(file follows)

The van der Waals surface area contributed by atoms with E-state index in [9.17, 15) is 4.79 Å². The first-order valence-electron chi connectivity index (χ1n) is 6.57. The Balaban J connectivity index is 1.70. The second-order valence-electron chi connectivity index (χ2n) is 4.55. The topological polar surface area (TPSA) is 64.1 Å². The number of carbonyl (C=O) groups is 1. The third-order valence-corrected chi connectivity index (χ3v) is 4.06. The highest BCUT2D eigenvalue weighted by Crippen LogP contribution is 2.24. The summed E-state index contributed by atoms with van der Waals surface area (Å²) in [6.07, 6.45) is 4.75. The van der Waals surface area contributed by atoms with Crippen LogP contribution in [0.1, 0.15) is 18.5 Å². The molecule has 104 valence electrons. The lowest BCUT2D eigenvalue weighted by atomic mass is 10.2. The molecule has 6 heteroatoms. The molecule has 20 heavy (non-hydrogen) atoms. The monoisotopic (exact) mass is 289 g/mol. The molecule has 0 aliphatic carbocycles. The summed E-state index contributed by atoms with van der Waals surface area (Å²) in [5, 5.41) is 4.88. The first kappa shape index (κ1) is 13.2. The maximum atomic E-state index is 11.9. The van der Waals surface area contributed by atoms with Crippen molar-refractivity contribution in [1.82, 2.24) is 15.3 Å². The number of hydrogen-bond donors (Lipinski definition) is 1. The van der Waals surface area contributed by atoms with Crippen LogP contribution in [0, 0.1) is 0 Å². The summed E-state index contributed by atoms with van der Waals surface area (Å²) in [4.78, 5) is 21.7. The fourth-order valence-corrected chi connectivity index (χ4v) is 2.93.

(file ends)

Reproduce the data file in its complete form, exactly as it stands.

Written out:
The van der Waals surface area contributed by atoms with E-state index in [9.17, 15) is 4.79 Å². The first-order valence-electron chi connectivity index (χ1n) is 6.57. The Balaban J connectivity index is 1.70. The second-order valence-electron chi connectivity index (χ2n) is 4.55. The topological polar surface area (TPSA) is 64.1 Å². The number of carbonyl (C=O) groups is 1. The third-order valence-corrected chi connectivity index (χ3v) is 4.06. The highest BCUT2D eigenvalue weighted by Crippen LogP contribution is 2.24. The summed E-state index contributed by atoms with van der Waals surface area (Å²) in [6.07, 6.45) is 4.75. The van der Waals surface area contributed by atoms with Crippen LogP contribution in [0.1, 0.15) is 18.5 Å². The molecule has 104 valence electrons. The lowest BCUT2D eigenvalue weighted by atomic mass is 10.2. The molecule has 6 heteroatoms. The molecule has 20 heavy (non-hydrogen) atoms. The monoisotopic (exact) mass is 289 g/mol. The molecule has 0 aliphatic carbocycles. The summed E-state index contributed by atoms with van der Waals surface area (Å²) in [5, 5.41) is 4.88. The first kappa shape index (κ1) is 13.2. The maximum atomic E-state index is 11.9. The van der Waals surface area contributed by atoms with Crippen molar-refractivity contribution in [1.82, 2.24) is 15.3 Å². The number of hydrogen-bond donors (Lipinski definition) is 1. The van der Waals surface area contributed by atoms with Crippen LogP contribution in [0, 0.1) is 0 Å². The summed E-state index contributed by atoms with van der Waals surface area (Å²) in [4.78, 5) is 21.7. The fourth-order valence-corrected chi connectivity index (χ4v) is 2.93.